Review of Chapter & Verse Reading Series Honoring The Writers’ Room of Boston

Chapter & Verse, a reading series sponsored by The Jamaica Pond Poets, is held each month during the academic year at the historic Loring Greenough HouseLoring-Greenough House in the Jamaica Plain neighborhood of Boston. The co-organizers of the series, Dorothy Derifield and Sandee Storey, invited members of The Writers’ Room of Boston, both poets and prose writers, to read at their December 9th, 2016 event.

Founded in 1988, The Writers’ Room of Boston (WROB) is a nonprofit organization committed to supporting the creation of new literature by providing a secure, affordable work space and an engaged community to established writers in downtown Boston. In addition to sharing a writing space, the members also choose to gather for readings, community gatherings and literary events.

WROB Members submitted samples of their work for the Chapter & Verse event to a Board of Directors Selection Committee. I was honored to be chosen as one of seven participants. Bios (in alphabetical order) of the readers follow:

Ari Belathar is a Mexican poet and playwright in exile. After being kidnapped and tortured by the Mexican National Army in 2001 due to her work as a student activist and independent journalist, she escaped to Canada as a political refugee. Her poetry has appeared in journals and anthologies around the world. Ari has been awarded residencies at the Banff Centre for the Arts, The Arctic Circle, and Blue Mountain Center. She relocated to the U.S. in 2014 and is the current Writers’ Room of Boston Poetry Fellow.

Liz Breen writes television commercials for clients like Progressive Insurance and the National Association of Realtors. At night, she focuses on short stories and flash fiction. Her work has appeared in the Columbia Journal, CHEAP POP and Cleaver Magazine, among others. She holds an MFA from Vermont College of Fine Arts.

Debka Colson writes fiction, poetry and nonfiction. Her work has appeared in North American Review, Slab, Folio, Roar, and The Rumpus, among others, and in two anthologies. Debka completed her MFA at Lesley University and is the Program Director for the Writers’ Room of Boston, where she was awarded the Ivan Gold Fellowship in 2013. In her home base of Jamaica Plain, she serves as the Flash Fiction Contest Coordinator for JP Reads.

Eric Hyett is a poet, linguist and translator from Cambridge. His poetry, as well as his co-translations of contemporary Japanese poet Kiriu Minashita, appear frequently in major literary journals including, most recently, the Cincinnati Review, The Hudson Review, Barrow Street, Borderlands: Texas Poetry Review and Antioch Review. Eric is presently finishing two poetry manuscripts and a memoir. He is the first “legacy” member of The Writers’ Room of Boston (his mother, Barbara Helfgott Hyett was a founder) and serves on the Board.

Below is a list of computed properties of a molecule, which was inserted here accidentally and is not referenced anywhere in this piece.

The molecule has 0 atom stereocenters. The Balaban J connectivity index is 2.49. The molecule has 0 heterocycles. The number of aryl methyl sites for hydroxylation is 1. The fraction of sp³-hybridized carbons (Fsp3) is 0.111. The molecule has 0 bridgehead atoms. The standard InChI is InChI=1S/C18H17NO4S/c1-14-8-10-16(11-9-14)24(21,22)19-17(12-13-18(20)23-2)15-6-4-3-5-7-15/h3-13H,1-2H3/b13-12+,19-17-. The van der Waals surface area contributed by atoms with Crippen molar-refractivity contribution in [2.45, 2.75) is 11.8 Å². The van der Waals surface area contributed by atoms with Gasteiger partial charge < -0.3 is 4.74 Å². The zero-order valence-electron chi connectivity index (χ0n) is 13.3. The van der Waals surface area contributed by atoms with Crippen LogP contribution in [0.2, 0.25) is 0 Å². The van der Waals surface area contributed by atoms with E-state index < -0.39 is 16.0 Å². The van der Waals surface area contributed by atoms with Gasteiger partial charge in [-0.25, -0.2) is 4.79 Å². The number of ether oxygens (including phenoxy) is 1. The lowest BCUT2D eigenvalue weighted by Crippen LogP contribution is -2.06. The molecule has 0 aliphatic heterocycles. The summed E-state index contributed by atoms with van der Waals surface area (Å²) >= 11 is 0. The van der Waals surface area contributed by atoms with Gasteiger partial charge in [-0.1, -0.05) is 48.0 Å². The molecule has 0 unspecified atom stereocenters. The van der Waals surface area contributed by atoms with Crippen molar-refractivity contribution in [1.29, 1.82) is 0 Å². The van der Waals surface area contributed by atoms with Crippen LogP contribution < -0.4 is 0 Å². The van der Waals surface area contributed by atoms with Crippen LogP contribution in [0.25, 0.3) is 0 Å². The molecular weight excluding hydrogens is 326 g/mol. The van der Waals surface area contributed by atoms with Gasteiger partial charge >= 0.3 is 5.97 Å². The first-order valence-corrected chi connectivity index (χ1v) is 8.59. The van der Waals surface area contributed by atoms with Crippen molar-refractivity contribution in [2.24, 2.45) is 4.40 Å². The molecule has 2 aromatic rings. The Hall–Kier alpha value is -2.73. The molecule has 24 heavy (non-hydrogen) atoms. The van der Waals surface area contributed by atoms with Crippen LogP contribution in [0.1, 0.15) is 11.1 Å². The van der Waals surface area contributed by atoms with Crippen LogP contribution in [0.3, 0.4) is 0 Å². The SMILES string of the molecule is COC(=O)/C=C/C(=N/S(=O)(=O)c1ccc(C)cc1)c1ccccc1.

Aaron Krol has received poetry fellowships from the Massachusetts Culutral Council and the Saint Botolph Club Foundation, and has been published in 32 Poems, Mississippi Review, KROnline, Cimarron Review, and elsewhere. He grew up in Baltimore, and now lives in Watertown with his wife Shannon Wagner, a fellow alum of the MFA creative writing program at Emerson College.

Ellin Sarot is a poet and editor. She was the inaugural 2014 Gish Jen Fellow at the Writers’ Room of Boston and now serves on the Board. Her poems have appeared or are forthcoming in Paterson Literary Review, String Poet, Main Street Rag, and Deronda Review, among others, and in anthologies, including Veils, Halos, and Shackles; International Poetry on the Abuse and Oppression of Women; and Women Write Resistance: Poets Resist Gender Violence. Ellin grew up in NYC but now lives in Cambridge where street trees are everywhere and, lately, also wild turkeys.

Brent Whelan retired recently after many years of teaching high school English at Commonwealth School in Boston in order to devote himself to writing fiction. He joined the WROB in the fall of 2015, and has completed a very rough draft of a novel there, along with a number of short stories. He is married with three grown children. He also writes blogs on various political and cultural matters.




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